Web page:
Phoenix: Day 2

With Anne feeling better, we decided to go hiking on Sunday. We drove over to Camelback Mountain, where we had been warned to arrive early to avoid the crowds and heat. They were right about the crowds. We spent 10 minutes looking for parking, ending up parking at the closest on-street spot 3/4 of a mile away since the lot was full.

The Steep Part

I’ve done a lot of hiking in the Bay Area, but Camelback is like nothing around here. It’s all rocky and steep. There are well-worn rails up parts of the “trail” which you pretty much have to use to pull yourself up the mountain. At least it was cloudy, so we weren’t too dehydrated. There were a lot of crazy people running the trail in both directions. This was the most scary when they were coming down as they didn’t always have full control of their inertia.

We made it up in an hour and half or so, rested to enjoy the view and headed back down. We heard that taking the approach from the East is a lot easier.

After that, we decided to drive around some more, since we clearly did not have enough energy to do more hiking. We drove over to the fields where the SF Giants practice for spring training. While there were no players there, we knew it was the right place because the grass was immaculate, a hard thing to find in a place when most people’s front yards are dirt and cacti.

Driving some more, we went through the Salt River Indian Reservation. It was a stark contrast from prosperous Scottsdale, just on the other side of the highway. Run-down modular homes were placed on the edge of dusty fields.

We spent a few hours exploring the campus of Arizona State University. It seemed big, but otherwise a nice school.

Then we ended up in Papago Park, home of the Phoenix Zoo, “Urban Fishing”, and the Oakland A’s practice field. Strangely, the Phoenix Zoo was actually called “PHX Zoo”. I noticed Phoenix abbreviated like that in a few places for no good reason. Maybe they just can’t remember if the E or O comes first and avoid it altogether.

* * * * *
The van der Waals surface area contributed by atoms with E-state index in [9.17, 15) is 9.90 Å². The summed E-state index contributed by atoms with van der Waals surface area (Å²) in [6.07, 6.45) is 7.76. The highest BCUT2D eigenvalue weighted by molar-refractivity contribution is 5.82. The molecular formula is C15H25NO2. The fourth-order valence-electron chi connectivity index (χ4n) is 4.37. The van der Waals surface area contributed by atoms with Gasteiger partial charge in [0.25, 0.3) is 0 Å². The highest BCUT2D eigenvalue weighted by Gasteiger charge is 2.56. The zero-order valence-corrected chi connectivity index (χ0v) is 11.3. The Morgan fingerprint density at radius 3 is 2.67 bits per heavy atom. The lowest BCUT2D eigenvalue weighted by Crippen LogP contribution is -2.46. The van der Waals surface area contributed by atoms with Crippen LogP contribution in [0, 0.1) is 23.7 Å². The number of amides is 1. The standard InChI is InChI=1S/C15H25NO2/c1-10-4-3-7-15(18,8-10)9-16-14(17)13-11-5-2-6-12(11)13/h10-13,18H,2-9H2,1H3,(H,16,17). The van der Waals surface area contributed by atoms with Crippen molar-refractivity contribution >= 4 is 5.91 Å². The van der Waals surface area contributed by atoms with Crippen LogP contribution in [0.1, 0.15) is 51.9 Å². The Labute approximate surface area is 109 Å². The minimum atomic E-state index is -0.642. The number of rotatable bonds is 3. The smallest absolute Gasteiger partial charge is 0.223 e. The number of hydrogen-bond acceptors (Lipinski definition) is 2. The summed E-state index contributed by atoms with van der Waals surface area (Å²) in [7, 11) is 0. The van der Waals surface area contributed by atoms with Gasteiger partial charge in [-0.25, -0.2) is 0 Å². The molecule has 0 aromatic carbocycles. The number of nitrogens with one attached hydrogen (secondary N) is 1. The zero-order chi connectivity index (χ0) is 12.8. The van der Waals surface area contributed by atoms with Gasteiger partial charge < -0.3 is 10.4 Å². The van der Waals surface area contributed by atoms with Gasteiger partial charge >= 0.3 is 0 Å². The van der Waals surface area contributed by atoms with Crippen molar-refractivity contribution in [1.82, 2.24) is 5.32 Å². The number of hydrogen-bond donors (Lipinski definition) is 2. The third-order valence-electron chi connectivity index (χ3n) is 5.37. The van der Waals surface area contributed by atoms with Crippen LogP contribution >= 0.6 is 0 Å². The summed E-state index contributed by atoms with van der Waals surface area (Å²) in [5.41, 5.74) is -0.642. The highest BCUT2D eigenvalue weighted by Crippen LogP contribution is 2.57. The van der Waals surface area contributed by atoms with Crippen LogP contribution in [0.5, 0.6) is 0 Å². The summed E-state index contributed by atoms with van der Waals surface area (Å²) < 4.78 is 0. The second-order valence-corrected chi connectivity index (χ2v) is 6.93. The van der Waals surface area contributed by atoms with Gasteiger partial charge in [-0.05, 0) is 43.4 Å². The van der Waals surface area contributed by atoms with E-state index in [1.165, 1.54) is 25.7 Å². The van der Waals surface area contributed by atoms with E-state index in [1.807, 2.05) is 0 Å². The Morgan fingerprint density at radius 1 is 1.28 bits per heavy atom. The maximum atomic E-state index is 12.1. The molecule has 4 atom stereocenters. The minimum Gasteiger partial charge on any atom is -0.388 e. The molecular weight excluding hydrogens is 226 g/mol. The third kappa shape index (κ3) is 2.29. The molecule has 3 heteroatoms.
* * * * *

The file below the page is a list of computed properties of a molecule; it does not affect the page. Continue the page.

Somewhere along the way I picked up geocache find number 4000. Geez, that’s a lot.

Later we found ourselves passing another 7-Eleven and stopped for a Slurpee to rehydrate. The biggest problem with Slurpees is that you tend to get “holes” near the bottom where the end of the straw is. You spend a lot of time trying to consolidate your Slurpee rather than drinking it.

My novel solution to this problem was to – while driving – smack the Slurpee down on the dashboard to get it to settle. Unfortunately I smashed it down on the top of a vent, where the corner shattered the bottom of the cup. It started dripping all over the place. Realizing this was an actual Slurpee emergency, I pulled into the parking lot of, by complete coincidence, another 7-Eleven. I went in and asked if I could just have a replacement cup. The guy didn’t really say anything, so I just walked out with it and saved the day.

South Lake Sunset

After doing a few more caches and checking out a sunset at South Lake (where does all this water come from??), we headed back to the hotel.

Because we’re totally lame and we were tired, we went to Olive Garden. It sounded good and we were right.

One thing I noticed about Phoenix is that they use some strange vocabulary on signs. The sign warning you not to drive over the one-way spikes in the Camelback parking lot said to watch out for the “treadles”. What the heck is a treadle? I had to look it up.

The sign saying not to drink the water at a park warned that the water was “effluent”. “Non-potable” sounds more like “don’t drink this” to me. Effluent? Sounds like affluent. Must be good stuff, drink it up! Or maybe just say “recycled water” or “hey stupid, if you drink this water, you’ll probably get sick”.

And again, what’s so hard about spelling out Phoenix?

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